The Potential of Reflectance Transformation Imaging for Architectural Paint Research and the Study of Historic Interiors: A Case Study at Stowe House.

Clarricoates, Rhiannon and Katoula, Eleni (2019) The Potential of Reflectance Transformation Imaging for Architectural Paint Research and the Study of Historic Interiors: A Case Study at Stowe House. Journal of the Institute of Conservation, 42 (2). ISSN 1945-5224

Full content URL: https://doi.org/10.1080/19455224.2019.1605919

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The potential of Reflectance Transformation Imaging in Architectural Paint Research and the study of historic interiors: A case study from Stowe House, England
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Abstract

Reflectance Transformation Imaging has been largely used for the recording, documentation, and analysis of cultural heritage. A series of images of a static object, taken in raking light at constant exposure, is synthetized using the Polynomial Texture Mapping or the Hemispherical Harmonics fitter, resulting in polynomial texture maps or Reflectance Transformation Images. These visualizations capture colour and texture information, revealing low relief detail and emphasizing surface topography. RTI has found several applications in the study of painted surfaces, yet it has not been utilized for the study of historic interiors. More commonly, this would be achieved through Architectural Paint Research, a process of examining the painted finishes to the interior or exterior of an historic structure, to establish its decorative history. Typically, this is achieved through a combination of archival research; sampling of the paint and substrate layers that are analysed at high magnification in cross-section; and through careful layer-by-layer exposures of the accumulated paint stratigraphy so that the texture, sheen and colour of the paint layer can be observed. The latter of these techniques is especially important if an underlying scheme is decorative or polychromatic.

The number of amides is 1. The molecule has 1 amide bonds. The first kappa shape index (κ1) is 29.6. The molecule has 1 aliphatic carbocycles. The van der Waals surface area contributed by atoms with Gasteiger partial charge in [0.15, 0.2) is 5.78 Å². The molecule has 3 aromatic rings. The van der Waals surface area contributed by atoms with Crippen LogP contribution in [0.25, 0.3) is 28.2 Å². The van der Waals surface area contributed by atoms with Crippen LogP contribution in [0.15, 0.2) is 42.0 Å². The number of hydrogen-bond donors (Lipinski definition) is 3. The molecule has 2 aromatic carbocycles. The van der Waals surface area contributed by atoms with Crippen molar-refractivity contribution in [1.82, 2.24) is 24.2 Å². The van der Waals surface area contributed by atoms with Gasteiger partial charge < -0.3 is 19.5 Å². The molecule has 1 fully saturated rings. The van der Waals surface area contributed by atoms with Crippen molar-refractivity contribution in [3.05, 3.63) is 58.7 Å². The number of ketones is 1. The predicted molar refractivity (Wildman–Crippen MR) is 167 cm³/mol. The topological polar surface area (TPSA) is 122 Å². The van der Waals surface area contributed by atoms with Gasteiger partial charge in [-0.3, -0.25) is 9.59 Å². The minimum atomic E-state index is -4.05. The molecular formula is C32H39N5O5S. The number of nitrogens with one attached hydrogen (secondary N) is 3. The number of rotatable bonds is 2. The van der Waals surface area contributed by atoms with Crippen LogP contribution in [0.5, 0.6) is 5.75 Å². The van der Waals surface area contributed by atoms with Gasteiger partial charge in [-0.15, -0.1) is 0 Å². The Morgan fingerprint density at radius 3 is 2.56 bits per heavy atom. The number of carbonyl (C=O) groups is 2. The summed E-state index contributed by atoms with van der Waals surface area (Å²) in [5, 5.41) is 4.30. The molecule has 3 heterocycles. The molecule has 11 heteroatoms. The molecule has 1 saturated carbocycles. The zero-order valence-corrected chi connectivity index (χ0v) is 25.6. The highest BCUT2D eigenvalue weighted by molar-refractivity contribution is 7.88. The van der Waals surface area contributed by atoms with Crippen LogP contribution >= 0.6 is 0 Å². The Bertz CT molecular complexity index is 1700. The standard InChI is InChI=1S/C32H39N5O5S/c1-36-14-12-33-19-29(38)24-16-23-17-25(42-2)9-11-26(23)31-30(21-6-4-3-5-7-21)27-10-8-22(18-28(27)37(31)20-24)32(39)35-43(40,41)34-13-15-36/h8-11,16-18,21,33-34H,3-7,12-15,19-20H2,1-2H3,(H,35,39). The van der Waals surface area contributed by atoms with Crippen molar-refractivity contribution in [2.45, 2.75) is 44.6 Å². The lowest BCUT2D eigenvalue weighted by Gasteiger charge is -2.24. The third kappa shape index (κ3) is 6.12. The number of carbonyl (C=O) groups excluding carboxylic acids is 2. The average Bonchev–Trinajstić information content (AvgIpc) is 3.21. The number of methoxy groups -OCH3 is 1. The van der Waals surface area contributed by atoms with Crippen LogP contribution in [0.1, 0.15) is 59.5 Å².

This study evaluates the use of RTI for the study of historic wall paintings, with an emphasis on the revelation of overpainted designs. Considering the efficiency of RTI in recording and documentation of subtle surface variations, this research explores the use of texture comparisons between exposed, restored and covered areas of the wall painting as a diagnostic tool and for appraising condition.

Keywords:Historic Buildings, Wall paintings, Architectural Paint Research, Reflectance Transformational Imaging
Subjects:V Historical and Philosophical studies > V360 History of Architecture
W Creative Arts and Design > W160 Fine Art Conservation
K Architecture, Building and Planning > K250 Conservation of Buildings
Divisions:College of Arts > School of History & Heritage > School of History & Heritage (Heritage)
ID Code:35764
Deposited On:10 May 2019 08:14

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